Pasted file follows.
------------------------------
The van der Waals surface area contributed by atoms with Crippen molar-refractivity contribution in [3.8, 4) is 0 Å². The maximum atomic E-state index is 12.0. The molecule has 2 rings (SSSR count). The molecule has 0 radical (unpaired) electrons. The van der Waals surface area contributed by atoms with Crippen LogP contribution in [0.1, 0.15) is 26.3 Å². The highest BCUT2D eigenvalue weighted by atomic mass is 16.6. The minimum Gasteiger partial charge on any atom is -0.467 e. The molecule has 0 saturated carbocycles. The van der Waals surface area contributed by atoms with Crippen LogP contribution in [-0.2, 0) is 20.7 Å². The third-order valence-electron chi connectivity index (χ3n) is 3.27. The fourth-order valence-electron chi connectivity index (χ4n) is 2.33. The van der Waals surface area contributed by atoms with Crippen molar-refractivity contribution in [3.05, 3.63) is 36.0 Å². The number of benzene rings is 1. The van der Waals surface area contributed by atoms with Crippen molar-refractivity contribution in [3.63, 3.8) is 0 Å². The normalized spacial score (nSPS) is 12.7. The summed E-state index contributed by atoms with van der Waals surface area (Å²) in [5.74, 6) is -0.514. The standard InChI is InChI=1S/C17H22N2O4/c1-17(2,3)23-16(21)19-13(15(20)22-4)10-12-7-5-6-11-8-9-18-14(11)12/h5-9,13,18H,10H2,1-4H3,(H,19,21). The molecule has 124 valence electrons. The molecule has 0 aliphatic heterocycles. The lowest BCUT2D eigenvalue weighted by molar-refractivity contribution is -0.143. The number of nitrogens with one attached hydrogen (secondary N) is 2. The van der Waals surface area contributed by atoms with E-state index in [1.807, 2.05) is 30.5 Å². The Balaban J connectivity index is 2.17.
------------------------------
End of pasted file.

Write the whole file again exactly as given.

The van der Waals surface area contributed by atoms with Crippen molar-refractivity contribution in [3.8, 4) is 0 Å². The maximum atomic E-state index is 12.0. The molecule has 2 rings (SSSR count). The molecule has 0 radical (unpaired) electrons. The van der Waals surface area contributed by atoms with Crippen LogP contribution in [0.1, 0.15) is 26.3 Å². The highest BCUT2D eigenvalue weighted by atomic mass is 16.6. The minimum Gasteiger partial charge on any atom is -0.467 e. The molecule has 0 saturated carbocycles. The van der Waals surface area contributed by atoms with Crippen LogP contribution in [-0.2, 0) is 20.7 Å². The third-order valence-electron chi connectivity index (χ3n) is 3.27. The fourth-order valence-electron chi connectivity index (χ4n) is 2.33. The van der Waals surface area contributed by atoms with Crippen molar-refractivity contribution in [3.05, 3.63) is 36.0 Å². The number of benzene rings is 1. The van der Waals surface area contributed by atoms with Crippen molar-refractivity contribution in [3.63, 3.8) is 0 Å². The normalized spacial score (nSPS) is 12.7. The summed E-state index contributed by atoms with van der Waals surface area (Å²) in [5.74, 6) is -0.514. The standard InChI is InChI=1S/C17H22N2O4/c1-17(2,3)23-16(21)19-13(15(20)22-4)10-12-7-5-6-11-8-9-18-14(11)12/h5-9,13,18H,10H2,1-4H3,(H,19,21). The molecule has 124 valence electrons. The molecule has 0 aliphatic heterocycles. The lowest BCUT2D eigenvalue weighted by molar-refractivity contribution is -0.143. The number of nitrogens with one attached hydrogen (secondary N) is 2. The van der Waals surface area contributed by atoms with E-state index in [1.807, 2.05) is 30.5 Å². The Balaban J connectivity index is 2.17.